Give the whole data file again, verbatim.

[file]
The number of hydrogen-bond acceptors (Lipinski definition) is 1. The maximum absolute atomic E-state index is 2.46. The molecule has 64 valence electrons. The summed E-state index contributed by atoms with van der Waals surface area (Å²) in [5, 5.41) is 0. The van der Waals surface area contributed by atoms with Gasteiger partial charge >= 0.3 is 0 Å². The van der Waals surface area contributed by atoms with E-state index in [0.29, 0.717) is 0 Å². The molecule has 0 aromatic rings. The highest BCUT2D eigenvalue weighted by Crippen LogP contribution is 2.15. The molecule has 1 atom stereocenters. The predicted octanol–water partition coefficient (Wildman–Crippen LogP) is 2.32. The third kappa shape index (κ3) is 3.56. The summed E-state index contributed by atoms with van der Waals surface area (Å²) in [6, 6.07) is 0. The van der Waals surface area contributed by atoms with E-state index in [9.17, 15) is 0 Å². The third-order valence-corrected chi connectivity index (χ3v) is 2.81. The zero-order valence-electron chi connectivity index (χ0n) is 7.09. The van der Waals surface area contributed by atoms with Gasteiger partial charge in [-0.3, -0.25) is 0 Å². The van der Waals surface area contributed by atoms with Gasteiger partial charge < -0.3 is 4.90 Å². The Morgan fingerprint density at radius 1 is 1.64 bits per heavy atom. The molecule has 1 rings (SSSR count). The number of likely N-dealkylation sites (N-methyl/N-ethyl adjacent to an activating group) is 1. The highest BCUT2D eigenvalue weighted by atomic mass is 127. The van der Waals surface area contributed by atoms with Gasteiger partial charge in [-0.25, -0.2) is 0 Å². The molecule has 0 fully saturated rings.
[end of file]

The number of hydrogen-bond acceptors (Lipinski definition) is 1. The maximum absolute atomic E-state index is 2.46. The molecule has 64 valence electrons. The summed E-state index contributed by atoms with van der Waals surface area (Å²) in [5, 5.41) is 0. The van der Waals surface area contributed by atoms with Gasteiger partial charge >= 0.3 is 0 Å². The van der Waals surface area contributed by atoms with E-state index in [0.29, 0.717) is 0 Å². The molecule has 0 aromatic rings. The highest BCUT2D eigenvalue weighted by Crippen LogP contribution is 2.15. The molecule has 1 atom stereocenters. The predicted octanol–water partition coefficient (Wildman–Crippen LogP) is 2.32. The third kappa shape index (κ3) is 3.56. The summed E-state index contributed by atoms with van der Waals surface area (Å²) in [6, 6.07) is 0. The van der Waals surface area contributed by atoms with E-state index in [9.17, 15) is 0 Å². The third-order valence-corrected chi connectivity index (χ3v) is 2.81. The zero-order valence-electron chi connectivity index (χ0n) is 7.09. The van der Waals surface area contributed by atoms with Gasteiger partial charge in [-0.3, -0.25) is 0 Å². The van der Waals surface area contributed by atoms with Gasteiger partial charge < -0.3 is 4.90 Å². The Morgan fingerprint density at radius 1 is 1.64 bits per heavy atom. The molecule has 1 rings (SSSR count). The number of likely N-dealkylation sites (N-methyl/N-ethyl adjacent to an activating group) is 1. The highest BCUT2D eigenvalue weighted by atomic mass is 127. The van der Waals surface area contributed by atoms with Gasteiger partial charge in [-0.25, -0.2) is 0 Å². The molecule has 0 fully saturated rings.